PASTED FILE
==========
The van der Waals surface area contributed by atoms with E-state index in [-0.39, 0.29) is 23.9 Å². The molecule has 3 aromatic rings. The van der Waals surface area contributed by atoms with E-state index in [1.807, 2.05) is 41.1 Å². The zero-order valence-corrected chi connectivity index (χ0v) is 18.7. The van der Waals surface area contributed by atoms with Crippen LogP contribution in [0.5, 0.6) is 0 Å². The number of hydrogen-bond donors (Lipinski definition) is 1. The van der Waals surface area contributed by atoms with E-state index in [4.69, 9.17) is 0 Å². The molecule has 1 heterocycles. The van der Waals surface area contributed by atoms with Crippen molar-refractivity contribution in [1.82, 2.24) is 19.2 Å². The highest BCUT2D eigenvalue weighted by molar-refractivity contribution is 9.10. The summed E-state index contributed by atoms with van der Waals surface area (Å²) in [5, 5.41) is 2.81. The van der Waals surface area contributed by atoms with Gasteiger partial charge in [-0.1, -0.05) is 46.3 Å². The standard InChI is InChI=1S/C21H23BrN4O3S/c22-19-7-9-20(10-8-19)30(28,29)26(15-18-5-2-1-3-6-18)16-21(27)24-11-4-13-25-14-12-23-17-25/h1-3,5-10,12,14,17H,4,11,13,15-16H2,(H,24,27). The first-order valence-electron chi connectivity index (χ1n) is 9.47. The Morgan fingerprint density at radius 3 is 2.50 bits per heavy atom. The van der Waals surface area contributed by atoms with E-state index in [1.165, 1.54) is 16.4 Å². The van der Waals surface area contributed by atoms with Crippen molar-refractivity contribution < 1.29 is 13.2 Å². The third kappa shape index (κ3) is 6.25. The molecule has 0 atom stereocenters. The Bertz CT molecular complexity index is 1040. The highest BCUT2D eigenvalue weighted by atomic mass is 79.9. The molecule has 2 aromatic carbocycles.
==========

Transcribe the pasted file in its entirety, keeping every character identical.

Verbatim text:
The van der Waals surface area contributed by atoms with E-state index in [-0.39, 0.29) is 23.9 Å². The molecule has 3 aromatic rings. The van der Waals surface area contributed by atoms with E-state index in [1.807, 2.05) is 41.1 Å². The zero-order valence-corrected chi connectivity index (χ0v) is 18.7. The van der Waals surface area contributed by atoms with Crippen LogP contribution in [0.5, 0.6) is 0 Å². The number of hydrogen-bond donors (Lipinski definition) is 1. The van der Waals surface area contributed by atoms with E-state index in [4.69, 9.17) is 0 Å². The molecule has 1 heterocycles. The van der Waals surface area contributed by atoms with Crippen molar-refractivity contribution in [1.82, 2.24) is 19.2 Å². The highest BCUT2D eigenvalue weighted by molar-refractivity contribution is 9.10. The summed E-state index contributed by atoms with van der Waals surface area (Å²) in [5, 5.41) is 2.81. The van der Waals surface area contributed by atoms with Gasteiger partial charge in [-0.1, -0.05) is 46.3 Å². The standard InChI is InChI=1S/C21H23BrN4O3S/c22-19-7-9-20(10-8-19)30(28,29)26(15-18-5-2-1-3-6-18)16-21(27)24-11-4-13-25-14-12-23-17-25/h1-3,5-10,12,14,17H,4,11,13,15-16H2,(H,24,27). The first-order valence-electron chi connectivity index (χ1n) is 9.47. The Morgan fingerprint density at radius 3 is 2.50 bits per heavy atom. The van der Waals surface area contributed by atoms with E-state index in [1.165, 1.54) is 16.4 Å². The van der Waals surface area contributed by atoms with Crippen molar-refractivity contribution < 1.29 is 13.2 Å². The third kappa shape index (κ3) is 6.25. The molecule has 0 atom stereocenters. The Bertz CT molecular complexity index is 1040. The highest BCUT2D eigenvalue weighted by atomic mass is 79.9. The molecule has 2 aromatic carbocycles.